She was perfectly silent all the way from London to Upminster—and Mr. Carlyon watched her furtively. He knew very well what was passing in her mind, and admired the will which suppressed the expression of it. She grew very pale indeed in the station-fly when they passed the gates of Wendover. It was about half past three in the afternoon—and the Professor had promised to come to the archway opening of the secret passage at five.
So Halcyone left him and took her way down the garden and through the little gate into the park. It seemed like revisiting some scene in a former life, so deep was the chasm which separated the last time she walked that way from this day. She passed the oak tree without stopping. She would not give way to any weakness or the grief which threatened to overwhelm her. She kept her mind steadily fixed upon the object she had in view, with a power of concentration which only those who live in solitude can ever attain to.
Aphrodite was there still in the bag lying on top of the heavy iron-bound box in the secret passage, and she carried her out into the sunlight and once more took the wrappings from the perfect face.
“You are coming with us, sweet friend,” she whispered, and gazed long into the goddess’s eyes. What she saw there gave her comfort.
“Yes, I know,” she went on gently. “I did say that, whatever came, I would understand that it was life—And I do—and I know this evil pain is only for the time—and so I will not admit its power. I will wait and some day joy will return to me, like the swallow from the south. Mother, I will grieve not.”
And all the softest summer zephyrs seemed to caress her in answer, and there she sat silent and absorbed, looking out to the blue hills for more than an hour.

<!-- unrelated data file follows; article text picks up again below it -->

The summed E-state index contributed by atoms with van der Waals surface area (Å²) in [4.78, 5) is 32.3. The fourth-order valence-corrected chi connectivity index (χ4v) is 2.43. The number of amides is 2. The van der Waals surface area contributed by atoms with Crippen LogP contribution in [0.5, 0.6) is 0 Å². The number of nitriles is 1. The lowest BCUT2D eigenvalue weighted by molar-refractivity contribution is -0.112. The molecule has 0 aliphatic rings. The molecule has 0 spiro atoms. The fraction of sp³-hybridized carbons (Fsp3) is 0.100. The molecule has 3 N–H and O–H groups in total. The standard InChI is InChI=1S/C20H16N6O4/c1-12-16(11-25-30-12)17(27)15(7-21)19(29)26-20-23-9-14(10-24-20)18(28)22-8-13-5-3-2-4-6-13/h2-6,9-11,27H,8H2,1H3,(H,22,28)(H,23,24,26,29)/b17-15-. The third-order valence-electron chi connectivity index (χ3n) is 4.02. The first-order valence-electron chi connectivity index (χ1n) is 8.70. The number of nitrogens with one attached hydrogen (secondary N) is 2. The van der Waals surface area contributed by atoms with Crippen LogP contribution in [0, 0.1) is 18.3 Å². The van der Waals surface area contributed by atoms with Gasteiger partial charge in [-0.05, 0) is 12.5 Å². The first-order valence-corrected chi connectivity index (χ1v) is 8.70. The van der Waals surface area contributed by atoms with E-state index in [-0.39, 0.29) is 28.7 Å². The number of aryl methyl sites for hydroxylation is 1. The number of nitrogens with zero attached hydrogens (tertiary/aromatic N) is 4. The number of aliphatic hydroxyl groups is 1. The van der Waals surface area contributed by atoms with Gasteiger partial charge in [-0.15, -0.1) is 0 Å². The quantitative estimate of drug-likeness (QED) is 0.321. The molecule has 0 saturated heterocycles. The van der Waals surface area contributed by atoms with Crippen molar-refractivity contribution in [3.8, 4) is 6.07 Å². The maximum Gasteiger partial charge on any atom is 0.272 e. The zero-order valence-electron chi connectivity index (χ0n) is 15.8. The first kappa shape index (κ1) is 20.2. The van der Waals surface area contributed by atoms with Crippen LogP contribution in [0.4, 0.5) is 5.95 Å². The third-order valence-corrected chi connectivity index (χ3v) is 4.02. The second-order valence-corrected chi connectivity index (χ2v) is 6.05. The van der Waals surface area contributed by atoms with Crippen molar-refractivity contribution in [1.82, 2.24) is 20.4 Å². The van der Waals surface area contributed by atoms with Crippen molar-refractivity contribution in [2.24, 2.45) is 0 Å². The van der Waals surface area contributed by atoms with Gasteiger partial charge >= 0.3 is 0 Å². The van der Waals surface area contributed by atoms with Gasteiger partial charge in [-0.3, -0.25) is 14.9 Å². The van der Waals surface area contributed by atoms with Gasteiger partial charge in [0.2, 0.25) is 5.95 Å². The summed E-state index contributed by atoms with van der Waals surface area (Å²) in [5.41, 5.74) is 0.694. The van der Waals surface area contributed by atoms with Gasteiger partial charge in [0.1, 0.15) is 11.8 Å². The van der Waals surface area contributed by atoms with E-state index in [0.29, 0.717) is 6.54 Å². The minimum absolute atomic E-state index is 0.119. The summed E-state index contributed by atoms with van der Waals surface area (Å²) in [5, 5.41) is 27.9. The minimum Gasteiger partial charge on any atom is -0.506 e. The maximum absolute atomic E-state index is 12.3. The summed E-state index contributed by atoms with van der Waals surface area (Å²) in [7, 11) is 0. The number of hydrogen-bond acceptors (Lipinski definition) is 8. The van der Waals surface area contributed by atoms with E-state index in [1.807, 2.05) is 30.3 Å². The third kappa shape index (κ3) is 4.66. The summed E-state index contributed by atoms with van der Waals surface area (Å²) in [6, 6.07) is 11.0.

Then she saw Cheiron advancing up the beech avenue, and covering up Aphrodite she went to meet him.
They came back to the second terrace and started upon their quest.
Mr. Carlyon had the greatest difficulty in keeping his old head bent to get through the very low part of the dark arched place, and he held Halcyone’s hand. But at last they emerged into the one light spot and there saw the breastplate and the box. But at first it seemed as if they could not lift it; it had fallen with the lock downward. Cheiron, although a most robust old man, had passed his seventieth year, and the thing was of extreme heaviness. But at last they pushed and pulled and got it upright, and finally, with tremendous exertions with a chisel Mr. Carlyon had brought, managed to break open the ancient lock.
It gave with a sudden snap, and in breathless excitement they raised the lid.
Inside was another case of wood. This also was locked, but at its side lay an old key. The Professor, as well as his chisel, had prudently brought a small bottle of oil, and eventually was able to make the key turn in the lock, and they found that the box was in two compartments, one entirely filled with gold pieces, and the other containing some smaller heavy object enwound with silk.